We write about FPSes each week in Triggernometry (opens in new tab), a mixture of tips, esports, and a celebration of virtual marksmanship.
At its peak, when some popular streamers and YouTubers were being paid to play it, Dirty Bomb was drawing as many as 13,000 concurrent players. I didn’t get swept up by that initial wave of attention, but I wish I had: Dirty Bomb, still in beta, is one of the best multiplayer FPSes you can play today.
I like its rhythm. I like its map flow. I like that one of the characters has an ever-replenishing grenade launcher that I never have to reload. Here’s why I think Dirty Bomb is worth your time.
It’s twitchy (if you want it to be)
Four of Dirty Bomb’s characters—Proxy, Sparks, Aura, and Kira—are as fast as anything you’ll lay hands on in an FPS. They’re fighter jets made of paper, fragile fast-movers with shotguns and SMGs that feel exhilarating when you string together kills.
More impressive is that Dirty Bomb can accommodate a motor skills-driven playstyle without being a game about speed and movement, unlike Tribes: Ascend or Titanfall. Turrets, proximity mines, and talented snipers can act as hard counters to quick characters, and there are enough others who don’t demand insane levels of brain-WASD agility to manage.
Best of all, the low recoil guns and the low deceleration penalty for jumping translates to excellent and tense “dances,” close-range duels where the movement decisions you make have a major impact on the result. Even with a medium-speed character like Skyhammer, below, I can often juke and crouch-dodge my way to victory.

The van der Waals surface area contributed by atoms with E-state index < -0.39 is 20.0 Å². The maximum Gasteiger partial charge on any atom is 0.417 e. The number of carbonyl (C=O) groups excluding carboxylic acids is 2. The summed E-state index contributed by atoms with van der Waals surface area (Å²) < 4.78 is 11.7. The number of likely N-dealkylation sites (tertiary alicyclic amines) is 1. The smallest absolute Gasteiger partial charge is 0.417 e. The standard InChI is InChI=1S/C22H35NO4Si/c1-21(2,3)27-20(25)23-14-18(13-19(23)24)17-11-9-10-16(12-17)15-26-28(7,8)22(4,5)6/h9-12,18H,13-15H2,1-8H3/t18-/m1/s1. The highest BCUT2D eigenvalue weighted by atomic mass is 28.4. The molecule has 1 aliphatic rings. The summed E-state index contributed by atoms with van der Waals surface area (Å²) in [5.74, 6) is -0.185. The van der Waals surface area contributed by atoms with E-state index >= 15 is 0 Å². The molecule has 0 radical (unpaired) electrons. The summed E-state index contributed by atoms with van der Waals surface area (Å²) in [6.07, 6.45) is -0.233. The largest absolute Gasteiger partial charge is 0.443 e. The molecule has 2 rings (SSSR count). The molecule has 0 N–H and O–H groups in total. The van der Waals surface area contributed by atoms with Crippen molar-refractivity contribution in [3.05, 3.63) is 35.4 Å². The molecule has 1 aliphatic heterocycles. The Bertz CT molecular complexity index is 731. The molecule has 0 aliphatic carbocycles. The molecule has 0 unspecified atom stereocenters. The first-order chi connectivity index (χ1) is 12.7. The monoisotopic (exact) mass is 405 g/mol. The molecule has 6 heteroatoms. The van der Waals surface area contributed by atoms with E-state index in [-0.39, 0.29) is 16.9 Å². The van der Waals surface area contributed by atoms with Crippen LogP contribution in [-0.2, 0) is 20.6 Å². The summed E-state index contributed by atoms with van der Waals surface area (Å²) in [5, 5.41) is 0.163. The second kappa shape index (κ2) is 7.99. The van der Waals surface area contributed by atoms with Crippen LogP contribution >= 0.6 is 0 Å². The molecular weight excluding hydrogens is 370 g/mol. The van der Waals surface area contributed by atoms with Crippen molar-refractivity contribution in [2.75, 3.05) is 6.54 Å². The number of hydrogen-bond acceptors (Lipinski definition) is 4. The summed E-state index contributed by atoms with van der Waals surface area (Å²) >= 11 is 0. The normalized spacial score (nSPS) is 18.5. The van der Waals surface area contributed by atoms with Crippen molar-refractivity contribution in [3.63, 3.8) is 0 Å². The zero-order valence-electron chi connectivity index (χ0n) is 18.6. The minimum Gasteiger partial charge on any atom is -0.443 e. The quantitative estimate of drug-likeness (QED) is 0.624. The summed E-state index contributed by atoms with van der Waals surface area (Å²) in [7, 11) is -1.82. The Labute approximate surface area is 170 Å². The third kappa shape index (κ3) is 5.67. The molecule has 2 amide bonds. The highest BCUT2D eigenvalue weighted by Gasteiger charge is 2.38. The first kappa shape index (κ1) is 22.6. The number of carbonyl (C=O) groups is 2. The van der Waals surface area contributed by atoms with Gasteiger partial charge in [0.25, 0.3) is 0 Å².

It’s a Frankenstein of your favorite shooters
Comparing new FPSes to TF2 is an ancient tradition at this point, and Dirty Bomb does have a Turret Guy, a Large Minigun-Guy, and an Invisible Guy. It has a Payload-style map where one team has to repair, guide, and protect a vehicle through one stage of the level. But Dirty Bomb is also spliced with other popular FPSes. Execution Mode, which appeared for a short trial last month, is a single-life format where one team has to plant a bomb, not unlike CS:GO. The hit indicators, engagement ranges, and low recoil guns occasionally make Dirty Bomb resemble Call of Duty, and its medals system is borrowed from Battlefield.
But somehow, Dirty Bomb integrates these influences pretty gracefully. The aesthetic helps: Splash Damage imprints a near-future art style on UK architecture, and small-but-significant balancing decisions like the relatively high time-to-kill (compared to say, Counter-Strike) generally make for longer engagements.
It has a competitive mode
There’s a hundred reasons why League of Legends, Dota 2, and CS:GO are the most popular PC games in the world, but I don’t think anyone would disagree that bespoke ranked play is a key component of all three. It’s annoying that I can’t yet form a party with other players in Dirty Bomb for casual play, but you can play as a group or solo in its five-on-five mode, which opens up once you hit level five, which took me less than six hours.
Team composition matters more in competitive mode, individual kills matter more, and the game generally feels like less of a meat grinder. That isn’t a criticism of casual play—they coexist nicely and competitive mode simply presents a different style of Dirty Bomb.
The payment model is inoffensive
Dirty Bomb isn’t exempt from the chorus of “pay to win” accusations levied against almost every free-to-play game. But after playing for a couple weeks, I can’t say that I’m bothered by its pricing. You pay $7-10 to buy mercenaries (or a bunch of in-game currency), then use in-game currency (or pay $3.50) to unlock different, tiered loadouts of weapons or abilities for those characters. And like other F2P games, there’s a rotation of free mercs.
It’s difficult to get higher tier loadouts (silver, gold, or cobalt—80%, 15%, and 5% chance respectively in an individually-purchased, $5 “elite” case (which are cheaper as a bundle)), but these loadouts only grant you cosmetic distinction over other players, and even those aesthetic differences aren’t even that noticeable.
Standard loadout cases are pretty cheap, and similarly to CS:GO’s trade-up contract system, you can convert a handful of cards of the same quality into a random card of the next quality. In short, getting bronze-tier loadout cards of the mercs you like doesn’t take an unusual amount of effort or investment.